Tonight, I will be speaking about heart connections. Last week, Mark and I returned from a week’s vacation in Valencia, Spain and Paris, France. Although we were impressed by the beautiful architecture and striking scenery in both cities, Mark and I were there principally to visit with dear friends whom we had not seen since the start of the pandemic.
Near Valencia, we stayed at the attractive new home of Enrique and Mari, who had relocated recently from their Mexican homeland. Back in 1995, Enrique presided over the Universidad de las Americas in Puebla, Mexico. On a trip to Yale University, where he had earned a doctoral degree in economics in the 1970s, he met with Mark and me to discuss the idea of launching in the UDLA a residential college system modeled on Yale’s.
Enrique explained that most Mexican college students are not used to leaving their parents’ home for university studies. At that time, when freshmen arrived on campus, they were homesick and missed having maids to do their laundry. With a college system, incoming students would be part of a friendly community overseen by a wise, caring dean. By the end of our conversation, Enrique had invited Mark and me to move to Cholula, Mexico to help him initiate such a system for the first time at a Mexican university.
During 15 years in Cholula, Mark and I both taught courses at the UDLA, and we renovated an 18th century adobe house, which we purchased as a ruin from Enrique and Mari. Once restored, Casa Tecama was the manifestation of a dream house that Mark had sketched on a napkin, which I saved from our first date in 1977. After Mark and I moved from Mexico to his hometown of Houston in 2011, we stayed in touch with Enrique and Mari.
Upon retiring as Rector of the UDLA, Enrique ran as an independent, anti-corruption candidate for governor of Puebla state. Amidst death threats towards his family, Enrique and Mari decided to move from their Mexican homeland to a safe refuge in Spain. Our trip was a token of our support for their courageous efforts to start over.
Mark and I were impressed by the beauty of our friends’ home and the nearby historical port of Valencia, which had been a principle commercial center with Venice during the Middle Ages. While we were catching up with Enrique and Mari, some of our close friends from Vienna, Austria flew to meet us in Valencia.
Mark and I met Christian while studying Spanish at the Universidad de Salamanca in the summer of 1982, when we were assigned to reside with the same family. We stayed connected ever since, with reunions in Vienna, Berlin, Munich, Venice, and Houston. Twenty-four years ago, when Cristian announced that his girlfriend Edith had given birth to a daughter named Stella, I appointed myself her godmother. Now that she is at medical school in Berlin, Stella and I are in regular contact. On our recent trip to Valencia, Mark and I rode bicycles with Christian, Edith and Stella through lovely parks and toured the spectacular Calatrava Opera House. Christian and I had a heart-to heart talk about our fathers, who are both suffering from dementia and nearing death. Mark and I were delighted to introduce Christian to Enrique and Mari and to witness how easily they connected with one another.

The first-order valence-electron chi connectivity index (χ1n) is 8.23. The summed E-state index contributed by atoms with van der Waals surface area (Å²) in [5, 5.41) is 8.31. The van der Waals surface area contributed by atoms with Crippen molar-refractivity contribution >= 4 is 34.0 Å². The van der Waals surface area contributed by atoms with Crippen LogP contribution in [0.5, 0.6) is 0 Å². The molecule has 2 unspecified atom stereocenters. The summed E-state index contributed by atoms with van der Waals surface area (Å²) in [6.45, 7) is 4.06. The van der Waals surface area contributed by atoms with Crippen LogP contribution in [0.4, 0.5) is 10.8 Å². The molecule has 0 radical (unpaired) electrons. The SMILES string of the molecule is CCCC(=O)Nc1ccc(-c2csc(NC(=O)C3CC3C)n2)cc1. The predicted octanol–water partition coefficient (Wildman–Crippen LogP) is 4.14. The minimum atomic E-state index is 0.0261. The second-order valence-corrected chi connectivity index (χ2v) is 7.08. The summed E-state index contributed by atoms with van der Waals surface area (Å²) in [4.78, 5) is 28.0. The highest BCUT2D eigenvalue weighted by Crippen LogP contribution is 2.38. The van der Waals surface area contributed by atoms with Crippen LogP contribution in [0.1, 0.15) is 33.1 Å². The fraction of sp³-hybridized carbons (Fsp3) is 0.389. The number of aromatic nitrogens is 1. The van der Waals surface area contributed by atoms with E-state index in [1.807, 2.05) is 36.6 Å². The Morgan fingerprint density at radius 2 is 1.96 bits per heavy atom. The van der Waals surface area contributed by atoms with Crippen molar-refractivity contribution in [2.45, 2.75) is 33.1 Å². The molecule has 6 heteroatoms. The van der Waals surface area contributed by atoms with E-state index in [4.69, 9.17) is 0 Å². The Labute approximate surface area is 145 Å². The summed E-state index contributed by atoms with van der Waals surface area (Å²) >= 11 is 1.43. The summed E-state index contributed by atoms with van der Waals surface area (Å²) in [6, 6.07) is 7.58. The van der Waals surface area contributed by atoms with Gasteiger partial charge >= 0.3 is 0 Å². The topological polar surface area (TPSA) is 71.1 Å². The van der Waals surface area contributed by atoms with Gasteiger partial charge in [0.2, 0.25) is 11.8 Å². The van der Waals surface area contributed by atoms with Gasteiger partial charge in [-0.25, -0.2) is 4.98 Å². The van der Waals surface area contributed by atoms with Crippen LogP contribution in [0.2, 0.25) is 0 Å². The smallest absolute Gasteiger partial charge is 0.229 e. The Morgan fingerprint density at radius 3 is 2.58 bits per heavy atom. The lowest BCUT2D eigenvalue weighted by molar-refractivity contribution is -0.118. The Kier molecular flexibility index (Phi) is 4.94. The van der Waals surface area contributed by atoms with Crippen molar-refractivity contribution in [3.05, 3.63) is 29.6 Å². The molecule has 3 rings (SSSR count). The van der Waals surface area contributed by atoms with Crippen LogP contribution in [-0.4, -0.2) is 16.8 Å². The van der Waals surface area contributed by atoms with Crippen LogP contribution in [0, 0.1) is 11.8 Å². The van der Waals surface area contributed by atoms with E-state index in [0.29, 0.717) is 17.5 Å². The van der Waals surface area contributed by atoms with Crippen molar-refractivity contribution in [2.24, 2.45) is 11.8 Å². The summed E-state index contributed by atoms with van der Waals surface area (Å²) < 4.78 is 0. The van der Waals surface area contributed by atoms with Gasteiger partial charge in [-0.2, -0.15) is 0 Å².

Bidding farewell to our friends in Spain, Mark and I flew from Valencia on Lufthansa airlines via Frankfurt to Paris. Because our first flight was delayed, we missed the second one and had to be rebooked. When we arrived in Paris, our luggage was nowhere to be found. At the Lufthansa customer service counter, an agent assured us that our suitcases would arrive on the next flight and promised that they would be delivered to our hotel as soon as possible. However, I was to hear the French phrase, “Je suis desolé,” numerous times over the next few days.
Due to Israeli anti-war protests, several stations of the Parisian Metro system were blockaded, so Mark and I had to take three different trains to reach our hotel near the Eiffel Tower. By the time we arrived there at 10:00 pm, we felt grateful that Lufthansa had lost our bags, so that we didn’t have to lug them up and down stairs all over the subway system.
Around the corner from our hotel was the 5th floor, walk-up apartment of our close Mexican friend Guillermo and his French husband Gilles. Mark and I had met Guillermo at Yale University in the 1980s, when he was earning masters and doctoral degrees at the Forestry School. As a residential fellow of Jonathan Edwards College, where Mark served as Dean, Guillermo became my Spanish language tutor. Our friendship deepened after he graduated and assumed the directorship of World Wildlife Fund in Mexico City just as Mark and I moved to nearby Puebla, Mexico.